From One Way Street: Aesthetics and Politics
Foucault in Iran
Foucault in Iran
With no abatement in the anti-government fury now gripping Iran, it’s worth recalling Michel Foucault’s remarks on the 1978-79 Iranian revolution, which toppled the Shah. In a career full of provocative statements, Foucault’s most notorious stance was his enthusiastic endorsement what he called the “rapture” (ivresse) of the rebellion that killed thousands of Iranian civilians and left the country in the grip of a repressive theocratic order.
I haven’t heard anyone describe the current uprising as rapturous, but there’s certainly been some degree of romanticization of the role of the Internet in fomenting rebellion in the IRI. It’s easy to imagine that the thunderous voice of Iranian rebellion is a Tweet, but that’s mostly because Twitter is virtually the only source of news from the streets of Tehran. Iranians themselves are much more likely to communicate through cellphone text messages.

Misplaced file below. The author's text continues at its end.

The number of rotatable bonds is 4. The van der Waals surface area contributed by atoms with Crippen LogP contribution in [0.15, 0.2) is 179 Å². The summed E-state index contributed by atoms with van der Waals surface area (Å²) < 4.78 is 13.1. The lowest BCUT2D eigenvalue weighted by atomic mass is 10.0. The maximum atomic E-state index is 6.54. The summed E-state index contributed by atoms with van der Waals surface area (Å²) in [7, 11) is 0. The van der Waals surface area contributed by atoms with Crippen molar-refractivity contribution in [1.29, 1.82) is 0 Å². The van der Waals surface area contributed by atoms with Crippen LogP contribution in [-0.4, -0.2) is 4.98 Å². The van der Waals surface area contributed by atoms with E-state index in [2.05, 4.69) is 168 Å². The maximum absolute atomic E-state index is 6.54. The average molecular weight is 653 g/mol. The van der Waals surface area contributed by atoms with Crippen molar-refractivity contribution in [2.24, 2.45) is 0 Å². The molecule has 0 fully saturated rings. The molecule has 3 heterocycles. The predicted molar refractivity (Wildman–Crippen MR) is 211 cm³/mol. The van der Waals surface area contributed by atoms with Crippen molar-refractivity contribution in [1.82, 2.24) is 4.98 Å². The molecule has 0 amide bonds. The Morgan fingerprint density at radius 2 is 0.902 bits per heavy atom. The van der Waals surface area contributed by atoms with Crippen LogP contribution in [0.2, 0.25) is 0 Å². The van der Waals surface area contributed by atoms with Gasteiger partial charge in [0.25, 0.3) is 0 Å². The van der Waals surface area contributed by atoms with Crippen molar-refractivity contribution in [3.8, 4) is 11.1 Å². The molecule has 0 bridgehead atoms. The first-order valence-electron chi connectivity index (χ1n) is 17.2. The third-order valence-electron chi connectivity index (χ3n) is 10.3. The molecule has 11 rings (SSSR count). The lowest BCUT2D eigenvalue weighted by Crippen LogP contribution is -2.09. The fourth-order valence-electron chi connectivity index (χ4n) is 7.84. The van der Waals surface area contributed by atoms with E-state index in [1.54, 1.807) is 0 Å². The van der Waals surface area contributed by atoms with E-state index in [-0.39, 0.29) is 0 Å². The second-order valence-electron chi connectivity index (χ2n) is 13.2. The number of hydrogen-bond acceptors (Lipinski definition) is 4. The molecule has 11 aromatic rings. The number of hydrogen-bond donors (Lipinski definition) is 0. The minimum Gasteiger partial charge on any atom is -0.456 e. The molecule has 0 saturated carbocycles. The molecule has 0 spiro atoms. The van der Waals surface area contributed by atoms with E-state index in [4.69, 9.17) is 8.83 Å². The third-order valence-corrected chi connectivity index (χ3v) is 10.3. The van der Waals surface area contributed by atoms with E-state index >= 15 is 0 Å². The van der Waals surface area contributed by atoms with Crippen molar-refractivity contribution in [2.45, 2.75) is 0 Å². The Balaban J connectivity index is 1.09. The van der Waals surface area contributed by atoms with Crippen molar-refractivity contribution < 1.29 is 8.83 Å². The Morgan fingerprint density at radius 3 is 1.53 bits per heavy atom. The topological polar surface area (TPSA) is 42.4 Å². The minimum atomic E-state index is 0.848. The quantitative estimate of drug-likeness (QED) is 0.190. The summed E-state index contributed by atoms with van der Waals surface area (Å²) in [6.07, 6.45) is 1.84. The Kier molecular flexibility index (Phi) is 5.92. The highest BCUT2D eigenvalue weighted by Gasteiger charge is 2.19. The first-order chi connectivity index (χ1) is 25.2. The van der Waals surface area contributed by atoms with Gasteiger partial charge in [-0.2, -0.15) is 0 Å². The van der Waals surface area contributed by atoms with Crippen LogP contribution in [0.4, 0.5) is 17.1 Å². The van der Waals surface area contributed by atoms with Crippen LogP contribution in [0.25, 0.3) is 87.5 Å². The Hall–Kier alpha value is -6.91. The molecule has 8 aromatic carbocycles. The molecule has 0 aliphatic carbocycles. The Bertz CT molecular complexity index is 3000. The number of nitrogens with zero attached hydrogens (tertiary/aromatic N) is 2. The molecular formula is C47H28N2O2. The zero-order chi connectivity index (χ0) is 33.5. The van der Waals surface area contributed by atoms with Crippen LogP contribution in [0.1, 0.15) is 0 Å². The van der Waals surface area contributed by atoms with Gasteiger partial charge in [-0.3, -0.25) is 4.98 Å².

Daily life was the primary political battleground for Foucault, and it was here that the 1979 Iranian revolution failed, as he recognized. In this sense the stakes are the same today. In the US we have some valid interests in seeing political change in Iran. After all, Iran is a state spinning its way to a nuclear bomb. But there’s also a sense of American triumphalism in the commentary here: Iranians chose the ayatollahs while we chose the Internet, and now we’re winning. It’s worth keeping in mind what Foucault would say is really at stake in Tehran right now: not the freedom to use Twitter, but the very possibility of risking everything to become more of what one is.